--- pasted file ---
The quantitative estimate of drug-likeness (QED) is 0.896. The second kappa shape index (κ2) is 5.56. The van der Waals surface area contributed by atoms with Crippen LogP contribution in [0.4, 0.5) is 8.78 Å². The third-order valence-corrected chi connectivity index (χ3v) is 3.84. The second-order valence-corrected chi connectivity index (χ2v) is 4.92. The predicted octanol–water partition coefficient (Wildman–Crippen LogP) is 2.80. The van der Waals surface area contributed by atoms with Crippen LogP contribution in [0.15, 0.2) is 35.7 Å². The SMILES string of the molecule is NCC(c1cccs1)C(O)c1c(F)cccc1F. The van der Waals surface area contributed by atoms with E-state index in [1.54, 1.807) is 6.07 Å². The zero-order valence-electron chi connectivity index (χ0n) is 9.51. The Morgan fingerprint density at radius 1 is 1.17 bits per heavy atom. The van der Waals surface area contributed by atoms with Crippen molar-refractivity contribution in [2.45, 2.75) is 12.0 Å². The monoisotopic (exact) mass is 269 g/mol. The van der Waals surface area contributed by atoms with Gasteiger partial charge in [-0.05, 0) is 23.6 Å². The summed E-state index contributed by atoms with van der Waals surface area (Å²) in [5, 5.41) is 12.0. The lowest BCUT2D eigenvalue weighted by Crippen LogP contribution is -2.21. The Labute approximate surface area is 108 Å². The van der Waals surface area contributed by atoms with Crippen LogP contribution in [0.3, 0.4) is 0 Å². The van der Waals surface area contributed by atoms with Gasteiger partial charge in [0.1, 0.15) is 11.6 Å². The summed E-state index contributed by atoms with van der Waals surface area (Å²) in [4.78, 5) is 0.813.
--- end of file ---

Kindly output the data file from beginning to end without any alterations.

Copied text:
The quantitative estimate of drug-likeness (QED) is 0.896. The second kappa shape index (κ2) is 5.56. The van der Waals surface area contributed by atoms with Crippen LogP contribution in [0.4, 0.5) is 8.78 Å². The third-order valence-corrected chi connectivity index (χ3v) is 3.84. The second-order valence-corrected chi connectivity index (χ2v) is 4.92. The predicted octanol–water partition coefficient (Wildman–Crippen LogP) is 2.80. The van der Waals surface area contributed by atoms with Crippen LogP contribution in [0.15, 0.2) is 35.7 Å². The SMILES string of the molecule is NCC(c1cccs1)C(O)c1c(F)cccc1F. The van der Waals surface area contributed by atoms with E-state index in [1.54, 1.807) is 6.07 Å². The zero-order valence-electron chi connectivity index (χ0n) is 9.51. The Morgan fingerprint density at radius 1 is 1.17 bits per heavy atom. The van der Waals surface area contributed by atoms with Crippen molar-refractivity contribution in [2.45, 2.75) is 12.0 Å². The monoisotopic (exact) mass is 269 g/mol. The van der Waals surface area contributed by atoms with Gasteiger partial charge in [-0.05, 0) is 23.6 Å². The summed E-state index contributed by atoms with van der Waals surface area (Å²) in [5, 5.41) is 12.0. The lowest BCUT2D eigenvalue weighted by Crippen LogP contribution is -2.21. The Labute approximate surface area is 108 Å². The van der Waals surface area contributed by atoms with Crippen LogP contribution in [0.3, 0.4) is 0 Å². The van der Waals surface area contributed by atoms with Gasteiger partial charge in [0.1, 0.15) is 11.6 Å². The summed E-state index contributed by atoms with van der Waals surface area (Å²) in [4.78, 5) is 0.813.